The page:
Photo: Wikipedia Commons
Launched just over a year before the bicentennial of the United States in 1975, the USS Nimitz has been diagnosed with mechanical problems that will keep it sidelined for at least two months.See the Nimitz >
Aside from offering a hard look at America’s ageing naval force, the Nimitz’s propulsion system problem will leave just one carrier in the Persian Gulf for the first time since December 2010.
With a projected lifespan of about 50 years the Nimitz is more than a decade away from possible retirement. This longevity is expected with regular maintenance and overhauls, like the one USS Nimitz underwent in Bremerton, Washington in 2011.
The carrier spent more than a year in port undergoing service and re-entered service in March 2012, but whether this breakdown is a concern after such an extensive overhaul has yet to be confirmed by the Navy.
In the meantime, it’s the USS Eisenhower that will pick up the slack and cover the Nimitz’s rotation in the Persian Gulf. The Ike is already in that part of the world with 5th Fleet in Bahrain, but will be returning to its home port of Norfolk for a flight deck resurfacing before heading back.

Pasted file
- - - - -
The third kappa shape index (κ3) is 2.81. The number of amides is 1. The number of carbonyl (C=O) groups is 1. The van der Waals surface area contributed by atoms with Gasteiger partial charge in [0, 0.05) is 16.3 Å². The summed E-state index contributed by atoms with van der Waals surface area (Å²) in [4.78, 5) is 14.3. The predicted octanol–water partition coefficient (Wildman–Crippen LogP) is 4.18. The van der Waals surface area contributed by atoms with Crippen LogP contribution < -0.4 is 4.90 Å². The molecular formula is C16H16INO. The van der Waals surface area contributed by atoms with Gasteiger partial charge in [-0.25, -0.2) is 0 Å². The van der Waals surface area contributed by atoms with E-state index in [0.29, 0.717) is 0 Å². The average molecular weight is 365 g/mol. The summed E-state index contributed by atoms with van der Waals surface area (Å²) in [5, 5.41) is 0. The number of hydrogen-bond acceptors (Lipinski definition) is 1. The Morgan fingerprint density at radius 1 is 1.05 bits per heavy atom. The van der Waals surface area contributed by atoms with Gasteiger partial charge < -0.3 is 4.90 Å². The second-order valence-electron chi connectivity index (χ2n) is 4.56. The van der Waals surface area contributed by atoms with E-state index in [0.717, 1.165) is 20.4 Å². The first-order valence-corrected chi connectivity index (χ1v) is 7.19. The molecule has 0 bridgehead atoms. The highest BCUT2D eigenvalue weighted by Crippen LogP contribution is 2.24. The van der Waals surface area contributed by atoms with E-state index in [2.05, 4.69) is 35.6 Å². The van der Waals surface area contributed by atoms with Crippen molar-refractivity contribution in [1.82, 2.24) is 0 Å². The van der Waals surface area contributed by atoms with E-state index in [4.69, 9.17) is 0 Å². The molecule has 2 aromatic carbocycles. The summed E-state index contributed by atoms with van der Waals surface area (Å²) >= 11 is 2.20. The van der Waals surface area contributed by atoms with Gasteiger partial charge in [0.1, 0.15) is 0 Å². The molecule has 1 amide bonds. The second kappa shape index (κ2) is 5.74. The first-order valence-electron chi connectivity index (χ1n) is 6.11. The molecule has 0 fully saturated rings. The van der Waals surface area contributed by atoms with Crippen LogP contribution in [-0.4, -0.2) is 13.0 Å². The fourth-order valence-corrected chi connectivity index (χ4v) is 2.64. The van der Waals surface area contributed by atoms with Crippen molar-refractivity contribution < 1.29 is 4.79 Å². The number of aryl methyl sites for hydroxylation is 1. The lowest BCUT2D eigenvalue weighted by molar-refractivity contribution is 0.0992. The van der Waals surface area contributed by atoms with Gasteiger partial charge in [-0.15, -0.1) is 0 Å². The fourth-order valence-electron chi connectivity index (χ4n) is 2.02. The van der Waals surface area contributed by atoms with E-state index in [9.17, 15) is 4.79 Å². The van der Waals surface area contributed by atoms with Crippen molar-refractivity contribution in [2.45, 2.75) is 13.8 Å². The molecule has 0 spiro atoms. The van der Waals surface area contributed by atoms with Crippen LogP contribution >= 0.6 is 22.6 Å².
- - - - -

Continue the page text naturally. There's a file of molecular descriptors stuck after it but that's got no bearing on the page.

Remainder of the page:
A changing schedule is part of Navy life and servicemembers and their families do their best to keep that in mind and go with the flow, but it’s a disruption on everyone involved.
With the Nimitz making today’s headlines we thought we’d take a look at the flag ship of Carrier Strike Group 11.
USS Nimitz is the flagship of Carrier Strike Group 11 that included five other ships and four additional fighter squadrons on its last deployment
The carrier will be at sea for at least six months when deployed and supplies are constantly brought aboard
In 1981 an EA-6B Prowler crashed on the Nimitz flight deck — 14 crewmen were killed and 45 others were injured
When a flight deck crewman tested positive for marijuana during an autopsy, the military instituted its 'Zero Tolerance' drug policy
Another odd mishap occurred in 1988 when a 20 mm cannon went off during maintenance killing two people and destroying six planes in the ensuing fire
The Nimitz is a nuclear carrier that doesn't require storing fuel of its own — only for its aircraft
This 'Ouija Board' is used in flight control to keep track of the constant flow of aircraft on the deck
About 6,000 people call the Nimitz home on deployments, eating 18,000 meals a day — one barber shop does 1,500 cuts each week
The reactors that power the ship not only eliminate fuel costs — they allow the Nimitz to carry 50 per cent more ammunition than conventional carriers
Business Insider Emails & Alerts
Site highlights each day to your inbox.